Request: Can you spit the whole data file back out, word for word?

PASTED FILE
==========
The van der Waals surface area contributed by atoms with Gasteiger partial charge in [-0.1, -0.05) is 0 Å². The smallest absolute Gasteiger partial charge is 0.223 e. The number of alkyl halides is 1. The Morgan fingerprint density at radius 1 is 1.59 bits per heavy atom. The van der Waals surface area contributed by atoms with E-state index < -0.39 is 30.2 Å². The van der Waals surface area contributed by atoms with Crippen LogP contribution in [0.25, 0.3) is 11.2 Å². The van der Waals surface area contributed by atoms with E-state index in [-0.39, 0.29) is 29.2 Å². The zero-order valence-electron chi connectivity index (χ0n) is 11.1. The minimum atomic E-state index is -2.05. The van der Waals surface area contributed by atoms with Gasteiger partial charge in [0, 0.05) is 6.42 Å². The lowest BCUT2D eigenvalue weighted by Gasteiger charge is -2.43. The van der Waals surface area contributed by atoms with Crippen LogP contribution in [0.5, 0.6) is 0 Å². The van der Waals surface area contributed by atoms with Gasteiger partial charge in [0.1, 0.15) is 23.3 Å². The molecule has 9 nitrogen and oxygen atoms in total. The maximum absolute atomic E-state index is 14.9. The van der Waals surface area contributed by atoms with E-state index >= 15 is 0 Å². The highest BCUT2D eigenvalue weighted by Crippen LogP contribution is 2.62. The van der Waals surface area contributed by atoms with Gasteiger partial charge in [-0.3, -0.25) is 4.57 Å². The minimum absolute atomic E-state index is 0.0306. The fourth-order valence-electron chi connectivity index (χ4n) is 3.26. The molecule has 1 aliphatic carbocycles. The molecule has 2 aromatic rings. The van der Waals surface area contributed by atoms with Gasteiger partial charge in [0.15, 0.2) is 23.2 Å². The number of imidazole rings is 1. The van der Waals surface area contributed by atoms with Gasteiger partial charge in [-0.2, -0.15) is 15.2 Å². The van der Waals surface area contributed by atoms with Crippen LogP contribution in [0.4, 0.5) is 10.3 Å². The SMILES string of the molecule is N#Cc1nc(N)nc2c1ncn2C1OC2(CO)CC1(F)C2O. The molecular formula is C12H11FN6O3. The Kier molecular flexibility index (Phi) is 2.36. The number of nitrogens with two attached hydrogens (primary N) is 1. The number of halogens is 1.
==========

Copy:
The van der Waals surface area contributed by atoms with Gasteiger partial charge in [-0.1, -0.05) is 0 Å². The smallest absolute Gasteiger partial charge is 0.223 e. The number of alkyl halides is 1. The Morgan fingerprint density at radius 1 is 1.59 bits per heavy atom. The van der Waals surface area contributed by atoms with E-state index < -0.39 is 30.2 Å². The van der Waals surface area contributed by atoms with Crippen LogP contribution in [0.25, 0.3) is 11.2 Å². The van der Waals surface area contributed by atoms with E-state index in [-0.39, 0.29) is 29.2 Å². The zero-order valence-electron chi connectivity index (χ0n) is 11.1. The minimum atomic E-state index is -2.05. The van der Waals surface area contributed by atoms with Gasteiger partial charge in [0, 0.05) is 6.42 Å². The lowest BCUT2D eigenvalue weighted by Gasteiger charge is -2.43. The van der Waals surface area contributed by atoms with Crippen LogP contribution in [0.5, 0.6) is 0 Å². The van der Waals surface area contributed by atoms with Gasteiger partial charge in [0.1, 0.15) is 23.3 Å². The molecule has 9 nitrogen and oxygen atoms in total. The maximum absolute atomic E-state index is 14.9. The van der Waals surface area contributed by atoms with E-state index >= 15 is 0 Å². The highest BCUT2D eigenvalue weighted by Crippen LogP contribution is 2.62. The van der Waals surface area contributed by atoms with Gasteiger partial charge in [-0.3, -0.25) is 4.57 Å². The minimum absolute atomic E-state index is 0.0306. The fourth-order valence-electron chi connectivity index (χ4n) is 3.26. The molecule has 1 aliphatic carbocycles. The molecule has 2 aromatic rings. The van der Waals surface area contributed by atoms with Gasteiger partial charge in [0.15, 0.2) is 23.2 Å². The number of imidazole rings is 1. The van der Waals surface area contributed by atoms with Gasteiger partial charge in [-0.2, -0.15) is 15.2 Å². The van der Waals surface area contributed by atoms with Crippen LogP contribution in [0.4, 0.5) is 10.3 Å². The SMILES string of the molecule is N#Cc1nc(N)nc2c1ncn2C1OC2(CO)CC1(F)C2O. The molecular formula is C12H11FN6O3. The Kier molecular flexibility index (Phi) is 2.36. The number of nitrogens with two attached hydrogens (primary N) is 1. The number of halogens is 1.